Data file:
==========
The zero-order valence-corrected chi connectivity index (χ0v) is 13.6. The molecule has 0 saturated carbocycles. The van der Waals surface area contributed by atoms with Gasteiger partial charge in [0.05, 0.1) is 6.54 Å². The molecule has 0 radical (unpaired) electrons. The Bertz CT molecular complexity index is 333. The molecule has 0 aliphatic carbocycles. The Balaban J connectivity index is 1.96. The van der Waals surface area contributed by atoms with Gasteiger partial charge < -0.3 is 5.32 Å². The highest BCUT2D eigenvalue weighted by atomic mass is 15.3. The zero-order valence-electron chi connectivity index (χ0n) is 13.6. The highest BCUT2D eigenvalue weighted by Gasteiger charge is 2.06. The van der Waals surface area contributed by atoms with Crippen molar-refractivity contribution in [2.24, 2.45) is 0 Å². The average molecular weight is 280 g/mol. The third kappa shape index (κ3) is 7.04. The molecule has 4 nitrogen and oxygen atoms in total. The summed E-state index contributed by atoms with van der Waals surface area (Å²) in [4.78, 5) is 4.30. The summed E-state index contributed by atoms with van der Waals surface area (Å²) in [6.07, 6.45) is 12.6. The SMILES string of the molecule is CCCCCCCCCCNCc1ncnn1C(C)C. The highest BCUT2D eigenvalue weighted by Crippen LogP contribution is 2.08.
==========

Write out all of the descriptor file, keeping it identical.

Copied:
The zero-order valence-corrected chi connectivity index (χ0v) is 13.6. The molecule has 0 saturated carbocycles. The van der Waals surface area contributed by atoms with Gasteiger partial charge in [0.05, 0.1) is 6.54 Å². The molecule has 0 radical (unpaired) electrons. The Bertz CT molecular complexity index is 333. The molecule has 0 aliphatic carbocycles. The Balaban J connectivity index is 1.96. The van der Waals surface area contributed by atoms with Gasteiger partial charge < -0.3 is 5.32 Å². The highest BCUT2D eigenvalue weighted by atomic mass is 15.3. The zero-order valence-electron chi connectivity index (χ0n) is 13.6. The highest BCUT2D eigenvalue weighted by Gasteiger charge is 2.06. The van der Waals surface area contributed by atoms with Crippen molar-refractivity contribution in [2.24, 2.45) is 0 Å². The average molecular weight is 280 g/mol. The third kappa shape index (κ3) is 7.04. The molecule has 4 nitrogen and oxygen atoms in total. The summed E-state index contributed by atoms with van der Waals surface area (Å²) in [4.78, 5) is 4.30. The summed E-state index contributed by atoms with van der Waals surface area (Å²) in [6.07, 6.45) is 12.6. The SMILES string of the molecule is CCCCCCCCCCNCc1ncnn1C(C)C. The highest BCUT2D eigenvalue weighted by Crippen LogP contribution is 2.08.